# searchsortedlast

searchsortedlast(a, x, [by=,] [lt=,] [rev=false])

Returns the index of the last value in `a` less than or equal to `x`, according to the specified order. Returns `0` if `x` is less than all values in `a`.

## Examples

In the Julia programming language, the function `searchsortedlast(a, x, [by=<transform>,] [lt=<comparison>,] [rev=false])` is used to find the index of the last value in `a` that is less than or equal to `x`, based on the specified order. If `x` is less than all values in `a`, it returns `0`. Here are some examples of how to use this function:

1. Find the last value less than or equal to a given number:

``````julia> arr = [1, 3, 5, 7, 9];
julia> searchsortedlast(arr, 6)
3``````

In this example, the function returns the index `3` since it is the last index where the value is less than or equal to `6`.

2. Use a custom comparison function:

``````julia> arr = ["apple", "banana", "grape", "orange"];
julia> searchsortedlast(arr, "pear", lt = (a, b) -> length(a) < length(b))
2``````

Here, the function uses a custom comparison function to determine the order based on the length of the strings. It returns the index `2` since it is the last index where the length of the value is less than the length of `"pear"`.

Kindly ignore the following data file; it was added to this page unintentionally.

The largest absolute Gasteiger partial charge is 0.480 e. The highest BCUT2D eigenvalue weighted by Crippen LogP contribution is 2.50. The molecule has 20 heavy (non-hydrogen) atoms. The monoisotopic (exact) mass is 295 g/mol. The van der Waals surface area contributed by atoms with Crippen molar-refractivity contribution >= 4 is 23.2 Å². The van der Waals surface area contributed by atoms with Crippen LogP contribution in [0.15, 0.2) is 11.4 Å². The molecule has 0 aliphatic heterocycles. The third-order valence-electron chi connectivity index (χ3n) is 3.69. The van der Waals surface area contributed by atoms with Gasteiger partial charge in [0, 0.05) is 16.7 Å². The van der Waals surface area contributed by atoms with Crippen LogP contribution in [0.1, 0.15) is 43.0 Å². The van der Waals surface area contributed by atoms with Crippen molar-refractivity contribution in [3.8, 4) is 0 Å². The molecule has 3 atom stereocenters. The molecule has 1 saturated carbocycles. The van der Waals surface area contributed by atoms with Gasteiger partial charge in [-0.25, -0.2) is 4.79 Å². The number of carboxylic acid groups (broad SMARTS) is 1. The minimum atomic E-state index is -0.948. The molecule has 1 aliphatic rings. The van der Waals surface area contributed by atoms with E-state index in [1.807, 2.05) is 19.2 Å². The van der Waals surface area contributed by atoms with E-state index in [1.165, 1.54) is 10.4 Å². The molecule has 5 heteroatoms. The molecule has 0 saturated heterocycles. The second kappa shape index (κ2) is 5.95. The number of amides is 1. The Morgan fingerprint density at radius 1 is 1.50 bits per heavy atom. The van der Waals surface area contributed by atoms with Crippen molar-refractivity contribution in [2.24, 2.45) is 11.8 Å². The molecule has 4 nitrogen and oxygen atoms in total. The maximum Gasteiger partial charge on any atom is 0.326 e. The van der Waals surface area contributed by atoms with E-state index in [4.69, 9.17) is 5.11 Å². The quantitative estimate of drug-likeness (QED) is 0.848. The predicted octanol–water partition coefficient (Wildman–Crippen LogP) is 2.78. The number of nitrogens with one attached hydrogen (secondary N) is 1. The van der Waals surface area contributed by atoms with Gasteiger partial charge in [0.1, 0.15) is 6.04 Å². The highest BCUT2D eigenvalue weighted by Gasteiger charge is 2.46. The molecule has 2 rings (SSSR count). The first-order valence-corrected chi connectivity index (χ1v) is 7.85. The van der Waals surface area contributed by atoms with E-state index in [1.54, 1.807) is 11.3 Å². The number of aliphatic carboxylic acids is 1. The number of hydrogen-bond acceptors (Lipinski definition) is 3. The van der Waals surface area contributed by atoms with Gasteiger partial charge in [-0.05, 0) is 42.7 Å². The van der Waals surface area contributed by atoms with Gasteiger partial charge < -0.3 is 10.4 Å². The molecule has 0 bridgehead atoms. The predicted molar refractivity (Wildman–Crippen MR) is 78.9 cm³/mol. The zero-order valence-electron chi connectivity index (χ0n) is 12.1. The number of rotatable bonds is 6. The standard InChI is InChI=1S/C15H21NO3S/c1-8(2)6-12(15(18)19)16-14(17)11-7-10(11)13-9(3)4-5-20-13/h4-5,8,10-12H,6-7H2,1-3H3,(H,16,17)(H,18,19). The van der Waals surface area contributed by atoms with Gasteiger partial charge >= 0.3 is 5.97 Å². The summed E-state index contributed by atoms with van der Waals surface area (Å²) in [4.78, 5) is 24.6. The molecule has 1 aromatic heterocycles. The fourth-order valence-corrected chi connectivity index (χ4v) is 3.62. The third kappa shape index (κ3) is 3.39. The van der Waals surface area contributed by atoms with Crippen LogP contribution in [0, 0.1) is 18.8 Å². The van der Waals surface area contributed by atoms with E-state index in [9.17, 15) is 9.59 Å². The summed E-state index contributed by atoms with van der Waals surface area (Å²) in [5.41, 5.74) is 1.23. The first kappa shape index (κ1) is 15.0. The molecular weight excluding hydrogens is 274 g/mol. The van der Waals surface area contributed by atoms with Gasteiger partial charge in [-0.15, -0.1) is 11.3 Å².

3. Perform a reverse search:
``````julia> arr = [5, 4, 3, 2, 1];
julia> searchsortedlast(arr, 3, rev = true)
3``````

In this example, the function performs a reverse search and returns the index `3` since it is the last index where the value is less than or equal to `3` in the reversed array.

Common mistake example:

``````julia> arr = [1, 3, 5, 7, 9];
julia> searchsortedlast(arr, 10)
0``````

In this example, the value `10` is greater than all the values in the array `arr`. Therefore, the function returns `0` as specified in the function's behavior when `x` is less than all values in `a`.